With the help of John Straube and Daniel Bergey of Building Science Corporation in Westford, Massachusetts, we calculated the paybacks for adding different amounts of these insulation materials. This is reported in the June issue of Environmental Building News for those who want to see the analysis in more detail. We looked at adding R-5 increments of insulation to a 2×6 wall system insulated with dense-pack cellulose (whole-wall R-value of 14 for the starting wall). The energy model assumed the building is in a moderately cold Boston climate. This is shown in the two charts.
The good news is that, except for XPS and HFC-blown SPF, the payback for the lifetime GWP of insulation materials is very low. If you add four inches of polyisocyanurate (R-25) to the 2×6 wall, for example, (R-39 total) the lifetime GWP payback for that added polyiso insulation would only be 2.7 years. Even if you go all the way to a final R-60 for the wall system (adding 7.5 inches of polyiso), the payback would be only slightly over four years.
By comparison, if it’s XPS you’re adding to the 2×6 wall, the payback for that added insulation is much longer. Adding one inch of XPS has a 36-year payback. With two inches, the payback jumps to 46 years, and with four inches, 65 years. To go all the way to a final R-value of R-60 (adding about 9 inches of XPS) would have a payback of over 110 years. For SPF, the paybacks will be similar, though somewhat lower.
Bottom Line – Avoid XPS and SPF
So what does all this mean? These differences are dramatic enough that, even if our assumptions are off by a significant factor, we can draw some general conclusions about sensible choices.
If we’re building highly insulated buildings and doing so in part to mitigate global warming, we should use insulation materials other than XPS or SPF—at least until these insulation materials are produced with blowing agents that have far lower GWP. (Low-GWP blowing agents, such as hydrofluoroolefins, HFOs, are likely to be available from Honeywell and DuPont in the next few years, though it is unknown how quickly XPS and SPF manufacturers could convert to these or other compounds.)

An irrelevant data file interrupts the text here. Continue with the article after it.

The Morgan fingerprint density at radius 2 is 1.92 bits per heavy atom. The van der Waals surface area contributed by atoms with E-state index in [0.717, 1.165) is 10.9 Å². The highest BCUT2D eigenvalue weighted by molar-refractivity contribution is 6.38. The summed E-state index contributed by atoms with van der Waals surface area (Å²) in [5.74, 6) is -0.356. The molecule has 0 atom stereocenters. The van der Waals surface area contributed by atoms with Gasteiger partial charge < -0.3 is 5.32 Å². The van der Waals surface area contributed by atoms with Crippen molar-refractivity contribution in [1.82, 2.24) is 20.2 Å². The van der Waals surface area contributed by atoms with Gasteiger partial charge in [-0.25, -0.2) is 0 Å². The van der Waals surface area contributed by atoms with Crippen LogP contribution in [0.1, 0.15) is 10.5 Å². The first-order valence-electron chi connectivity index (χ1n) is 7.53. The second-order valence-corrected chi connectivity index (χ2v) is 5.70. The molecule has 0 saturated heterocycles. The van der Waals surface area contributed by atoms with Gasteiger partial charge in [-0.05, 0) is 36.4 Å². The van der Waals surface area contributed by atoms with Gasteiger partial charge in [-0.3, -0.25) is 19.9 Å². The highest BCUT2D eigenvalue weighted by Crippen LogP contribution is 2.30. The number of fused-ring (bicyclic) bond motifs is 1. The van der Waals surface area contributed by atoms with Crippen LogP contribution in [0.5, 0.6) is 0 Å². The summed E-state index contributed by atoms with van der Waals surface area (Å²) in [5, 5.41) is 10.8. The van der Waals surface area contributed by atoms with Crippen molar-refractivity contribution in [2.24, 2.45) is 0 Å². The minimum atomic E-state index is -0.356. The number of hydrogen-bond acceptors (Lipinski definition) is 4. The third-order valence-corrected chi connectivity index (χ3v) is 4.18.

There are lots of good alternatives. Now that polyisocyanurate (a common foil-faced rigid insulation material sold under such tradenames as Thermax, ACFoam, and Rmax) is made with pentane as a blowing agent, its GWP is very low (the GPW of pentane is about 7). Expanded polystyrene (EPS or beadboard) is also made using pentane as a blowing agent. Open-cell SPF, such as Icynene, uses water as a blowing agent. Fiberglass, mineral wool, and cellulose do not use blowing agents at all. Note that XPS and closed-cell SPF offer some excellent performance properties (controlling moisture migration and airflow through the building envelope), so if we are substituting a different material, we have to address these building science issues carefully.
The bottom line is that when we insulate our homes so that they will use less energy and thus help to mitigate climate change, we should be careful about which materials we use. Providing high levels of insulation with XPS or closed-cell SPF will counteract a lot of that well-meaning effort.
To get a more complete understanding of this issue and for a checklist of alternatives to XPS and closed-cell SPF, check out the June, 2010 issue of Environmental Building News (to access this article, a log-in is required–$12.95 per week or $199 per year).
I invite you to share comments on this blog. Will this information affect your choices of insulation materials?